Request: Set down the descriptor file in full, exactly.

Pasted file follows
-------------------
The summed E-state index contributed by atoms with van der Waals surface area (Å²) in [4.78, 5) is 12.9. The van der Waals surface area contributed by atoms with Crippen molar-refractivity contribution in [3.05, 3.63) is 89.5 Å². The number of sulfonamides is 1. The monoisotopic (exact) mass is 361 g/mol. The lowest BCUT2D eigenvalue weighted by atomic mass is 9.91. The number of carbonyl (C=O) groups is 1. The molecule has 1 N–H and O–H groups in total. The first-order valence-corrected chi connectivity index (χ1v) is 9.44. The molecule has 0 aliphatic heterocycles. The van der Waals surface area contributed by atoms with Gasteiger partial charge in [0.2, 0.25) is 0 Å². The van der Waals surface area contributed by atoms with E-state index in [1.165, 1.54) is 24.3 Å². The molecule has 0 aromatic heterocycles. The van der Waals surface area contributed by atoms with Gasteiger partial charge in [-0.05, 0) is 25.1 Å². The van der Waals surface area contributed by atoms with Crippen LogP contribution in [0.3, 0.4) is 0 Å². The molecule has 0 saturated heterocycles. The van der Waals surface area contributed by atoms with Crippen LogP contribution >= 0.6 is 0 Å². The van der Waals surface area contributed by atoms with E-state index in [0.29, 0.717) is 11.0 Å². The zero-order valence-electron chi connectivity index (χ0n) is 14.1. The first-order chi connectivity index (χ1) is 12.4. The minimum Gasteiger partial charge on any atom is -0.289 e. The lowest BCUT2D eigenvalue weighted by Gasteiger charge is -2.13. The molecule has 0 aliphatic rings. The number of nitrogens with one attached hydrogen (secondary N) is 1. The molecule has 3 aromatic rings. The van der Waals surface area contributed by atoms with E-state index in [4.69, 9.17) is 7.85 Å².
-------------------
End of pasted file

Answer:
The summed E-state index contributed by atoms with van der Waals surface area (Å²) in [4.78, 5) is 12.9. The van der Waals surface area contributed by atoms with Crippen molar-refractivity contribution in [3.05, 3.63) is 89.5 Å². The number of sulfonamides is 1. The monoisotopic (exact) mass is 361 g/mol. The lowest BCUT2D eigenvalue weighted by atomic mass is 9.91. The number of carbonyl (C=O) groups is 1. The molecule has 1 N–H and O–H groups in total. The first-order valence-corrected chi connectivity index (χ1v) is 9.44. The molecule has 0 aliphatic heterocycles. The van der Waals surface area contributed by atoms with Gasteiger partial charge in [0.2, 0.25) is 0 Å². The van der Waals surface area contributed by atoms with E-state index in [1.165, 1.54) is 24.3 Å². The molecule has 0 aromatic heterocycles. The van der Waals surface area contributed by atoms with Gasteiger partial charge in [-0.05, 0) is 25.1 Å². The van der Waals surface area contributed by atoms with Crippen LogP contribution in [0.3, 0.4) is 0 Å². The molecule has 0 saturated heterocycles. The van der Waals surface area contributed by atoms with Crippen LogP contribution >= 0.6 is 0 Å². The van der Waals surface area contributed by atoms with E-state index in [0.29, 0.717) is 11.0 Å². The zero-order valence-electron chi connectivity index (χ0n) is 14.1. The first-order chi connectivity index (χ1) is 12.4. The minimum Gasteiger partial charge on any atom is -0.289 e. The lowest BCUT2D eigenvalue weighted by Gasteiger charge is -2.13. The molecule has 0 aliphatic rings. The number of nitrogens with one attached hydrogen (secondary N) is 1. The molecule has 3 aromatic rings. The van der Waals surface area contributed by atoms with E-state index in [4.69, 9.17) is 7.85 Å².